The Impact of Language Differences on Reading Development
• The intersection of poverty, literacy, and dialectic differences
• The impact on language-based academic areas – reading, spelling, writing and math
• The impact on language, reading and assessment outcomes

Dr. Sonia Cabell

Author of: Emergent Literacy Lessons For Success

Sonia Q. Cabell is an associate professor in the School of Teacher Education and the Florida Center for Reading Research at Florida State University.

Early Years Environment (Birth – Age 8) Especially Critical
• Focuses on the prevention of reading difficulties among young children who are at-risk, particularly those who are living in poverty
• Features how to strengthen children’s language and literacy skills that serve as precursors to both successful reading, spelling, writing and math
• Emphasizing innovative ways to accelerate language and literacy learning

Dr. Hugh Catts

Author of: Sounds Abound: Listening, Rhyming, and Reading

Hugh is a professor at the Florida Center for Reading Research focusing his work outcomes for struggling adolescent readers as well as early learners who struggle.

Language/Literacy and Reading Disorders
• The early identification and prevention of language-based reading disabilities
• Currently involved in three longitudinal investigations related to early identification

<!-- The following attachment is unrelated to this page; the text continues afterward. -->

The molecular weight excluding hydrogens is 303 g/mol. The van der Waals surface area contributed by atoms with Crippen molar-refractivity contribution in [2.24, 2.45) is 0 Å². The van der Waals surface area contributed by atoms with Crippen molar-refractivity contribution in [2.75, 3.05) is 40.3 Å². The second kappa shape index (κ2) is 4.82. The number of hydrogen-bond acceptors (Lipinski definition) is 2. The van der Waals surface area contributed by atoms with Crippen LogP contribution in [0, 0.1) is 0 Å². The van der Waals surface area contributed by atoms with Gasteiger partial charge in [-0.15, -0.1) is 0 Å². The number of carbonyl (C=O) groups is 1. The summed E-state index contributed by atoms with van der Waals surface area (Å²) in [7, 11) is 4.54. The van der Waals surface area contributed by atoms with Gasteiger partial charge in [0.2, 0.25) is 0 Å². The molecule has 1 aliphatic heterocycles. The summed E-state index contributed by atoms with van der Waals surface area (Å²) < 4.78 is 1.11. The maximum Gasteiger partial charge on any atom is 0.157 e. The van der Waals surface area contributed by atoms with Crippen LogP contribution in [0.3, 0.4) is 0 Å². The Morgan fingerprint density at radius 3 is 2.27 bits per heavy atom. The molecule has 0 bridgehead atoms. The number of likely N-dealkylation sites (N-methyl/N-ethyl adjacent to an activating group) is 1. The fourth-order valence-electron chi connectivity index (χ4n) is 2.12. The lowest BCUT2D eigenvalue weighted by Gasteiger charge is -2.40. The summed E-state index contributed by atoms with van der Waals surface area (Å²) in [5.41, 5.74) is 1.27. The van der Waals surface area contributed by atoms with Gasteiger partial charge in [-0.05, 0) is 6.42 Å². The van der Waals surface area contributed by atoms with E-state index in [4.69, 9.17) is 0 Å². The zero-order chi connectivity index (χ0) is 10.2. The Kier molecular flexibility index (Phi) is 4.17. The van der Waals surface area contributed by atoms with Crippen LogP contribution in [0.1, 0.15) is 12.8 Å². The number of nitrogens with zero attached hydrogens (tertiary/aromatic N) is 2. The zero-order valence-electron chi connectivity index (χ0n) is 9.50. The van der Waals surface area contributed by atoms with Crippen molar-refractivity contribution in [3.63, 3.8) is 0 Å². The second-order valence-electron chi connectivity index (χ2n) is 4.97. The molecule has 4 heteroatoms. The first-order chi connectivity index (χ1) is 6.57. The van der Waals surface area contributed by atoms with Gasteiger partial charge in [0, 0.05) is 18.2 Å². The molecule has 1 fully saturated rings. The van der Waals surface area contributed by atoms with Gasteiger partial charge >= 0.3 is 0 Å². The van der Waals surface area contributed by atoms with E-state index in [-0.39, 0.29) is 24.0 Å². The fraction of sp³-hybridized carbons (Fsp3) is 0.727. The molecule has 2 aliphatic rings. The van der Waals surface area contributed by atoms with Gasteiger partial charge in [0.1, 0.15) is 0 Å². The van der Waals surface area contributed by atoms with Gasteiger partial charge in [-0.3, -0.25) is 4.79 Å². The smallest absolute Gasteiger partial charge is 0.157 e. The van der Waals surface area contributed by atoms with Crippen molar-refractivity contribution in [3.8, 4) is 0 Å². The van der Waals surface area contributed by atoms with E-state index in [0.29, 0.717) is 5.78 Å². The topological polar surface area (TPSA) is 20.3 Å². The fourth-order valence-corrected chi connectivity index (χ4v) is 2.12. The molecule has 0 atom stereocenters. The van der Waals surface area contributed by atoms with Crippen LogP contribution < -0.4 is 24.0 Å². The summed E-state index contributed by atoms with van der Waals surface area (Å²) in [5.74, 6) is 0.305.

• The impact on language, reading and assessment outcomes

Dr. Louise Spear-Swerling

Author of: Structured Literacy Interventions K to 6

Dr. Louise Spear-Swerling is Professor Emerita in the Department of Special Education at the Southern Connecticut State University in New Haven CT.

• Research interests focus on children’s reading development and literacy difficulties, as well as teacher knowledge for reading instruction
• Prepared both general and special education teacher candidates to teach reading using structured literacy approaches for many years
• Consults often for K–12 schools, primarily on cases involving students with severe or persistent literacy difficulties

Dr. Chase Young

Author of: Artfully Teaching the Science of Reading (2022)

Dr. Young is a professor at Sam Houston State UniversityIn the School of Teaching and Learning.

• How artful teaching is integrated into reading instruction
• How it can increase students’ motivation
• How teachers can use the science of reading to engage students in artful, engaging, and authentic instruction

Dr. Emily Solari

Emily Solari is the coordinator and professor in the Reading Education program in the Department of Curriculum Instruction and Special Education at the University of Virginia.

Leveraging Scientific Evidence to Improve Classroom Practice
• Studies the prevalence, predictors, and underlying mechanisms that drive reading development
• Recent Brick by Brick articles summarize scientific evidence about the importance of English language learners and early interventions
• Studies Intervention development and trials with students who have early profiles of reading difficulties

Dr. Anne Cunningham

Author of: Book Smart: How to Develop and Support Successful, Motivated Readers